One Man's Paradise

Happy birthday!

“Only by going alone in silence,
without baggage,
can one truly

get into the heart of the wilderness.
All other travel is mere dust

and hotels and baggage and chatter.”

John Muir

Those are the words of John Muir, who was a loud and clear voice in the creation of the national park system in the United States. His travels in and writings about the wilderness of North America had an influence on many, including Theodore Roosevelt. Interestingly, John Muir was opposed to the government running the national park system, as he considered many politicians as being incompetent, to put it politely. He wanted the US Army to run the park system. John Muir died 2 years before the National Park Service was instituted by Congress in 1916.

Today we celebrate the 100th birthday of the National Park Service.

The Organic Act of 1916 states the mission and goal of the National Park Service, which is “…to conserve the scenery and the natural and historic objects and the wild life therein and to provide for the enjoyment of the same in such manner and by such means as will leave them unimpaired for the enjoyment of future generations.”

Many voices and powers have formed the NPS into its current shape. Already at it’s 75th birthday it was recognized that “…the Service faces challenges greater than at any time in its history. The parks, many buffered by rural or wilderness surroundings in years past, are increasingly besieged by development. What goes on outside their boundaries can affect their air, their water, their wildlife, their natural and historic ambience, as profoundly as what goes on within. Natural and cultural landmarks outside the parks face similar threats, prompting pressures to include them in the park system.”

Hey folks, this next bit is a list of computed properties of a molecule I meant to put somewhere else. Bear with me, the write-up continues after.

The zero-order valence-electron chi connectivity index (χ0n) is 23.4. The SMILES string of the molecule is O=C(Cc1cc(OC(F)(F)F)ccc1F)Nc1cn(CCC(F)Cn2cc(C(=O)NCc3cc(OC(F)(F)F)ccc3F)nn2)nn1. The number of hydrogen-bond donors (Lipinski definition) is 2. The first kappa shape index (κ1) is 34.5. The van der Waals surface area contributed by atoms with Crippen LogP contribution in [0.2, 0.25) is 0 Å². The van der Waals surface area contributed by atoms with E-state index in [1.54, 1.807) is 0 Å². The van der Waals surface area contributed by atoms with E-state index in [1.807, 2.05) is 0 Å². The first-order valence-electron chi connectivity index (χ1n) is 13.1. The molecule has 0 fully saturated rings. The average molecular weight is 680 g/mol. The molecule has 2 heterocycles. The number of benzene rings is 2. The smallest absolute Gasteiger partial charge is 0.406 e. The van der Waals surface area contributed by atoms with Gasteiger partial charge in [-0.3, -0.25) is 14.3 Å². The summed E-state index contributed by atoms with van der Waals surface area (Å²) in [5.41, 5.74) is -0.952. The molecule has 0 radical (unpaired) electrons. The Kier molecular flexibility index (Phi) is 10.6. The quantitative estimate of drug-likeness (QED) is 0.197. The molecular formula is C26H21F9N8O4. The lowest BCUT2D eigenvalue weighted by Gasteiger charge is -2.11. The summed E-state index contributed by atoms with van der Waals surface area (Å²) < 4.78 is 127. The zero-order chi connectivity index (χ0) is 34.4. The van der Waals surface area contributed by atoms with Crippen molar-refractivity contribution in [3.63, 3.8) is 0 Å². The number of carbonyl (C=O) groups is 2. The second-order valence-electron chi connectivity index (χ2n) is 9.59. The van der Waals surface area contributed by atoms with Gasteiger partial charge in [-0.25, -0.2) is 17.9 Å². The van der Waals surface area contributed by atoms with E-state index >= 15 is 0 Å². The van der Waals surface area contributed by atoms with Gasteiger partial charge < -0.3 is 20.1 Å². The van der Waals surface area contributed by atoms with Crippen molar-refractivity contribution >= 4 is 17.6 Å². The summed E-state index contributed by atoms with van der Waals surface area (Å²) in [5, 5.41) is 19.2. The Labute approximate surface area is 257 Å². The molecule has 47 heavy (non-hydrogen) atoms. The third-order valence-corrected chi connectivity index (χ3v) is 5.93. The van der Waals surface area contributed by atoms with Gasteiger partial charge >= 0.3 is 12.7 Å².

Denali National Park, Alaska

 My feelings about the national parks are ambivalent. The idea to preserve wilderness and history for future generations is commendable. However, what we consider wilderness and how we access and manage wilderness is contentious. I am with Edward Abbey, who suggested parks with limited access by automobile. I know this is not a very popular proposition, but it is the only way to experience real wilderness, as described by John Muir. Thanks to their remoteness, size, and administration some parks in Alaska come very close to John Muir’s idea. Access to Denali, Wrangell-St.Elias, Glacier Bay, and other parks in the state is limited due to their remote location and their sheer size. Those are the places that appeal to me.

In the 80’s I spent many days and nights in Yosemite Valley. Above the valley floor it is strikingly beautiful, but I never understood, why we had 1-hour film processing and other unnecessary amenities in the valley. There was a time when private traffic was banned in the valley, which I thought was a great idea. Today, up to 21,000 visitors find their way into the valley on a peak day! Campsites are hard to get without advance reservation. The Park Service has the difficult task to balance conservation and visitation. In 1917 there were 11,000 visitors in the park all year!

I think it is worthwhile, especially on a day like this, to reflect on our views of wilderness and conservation. Do we really need to drive our vehicles into parks and expect to see wildlife and pristine landscapes from the comfort of our cars?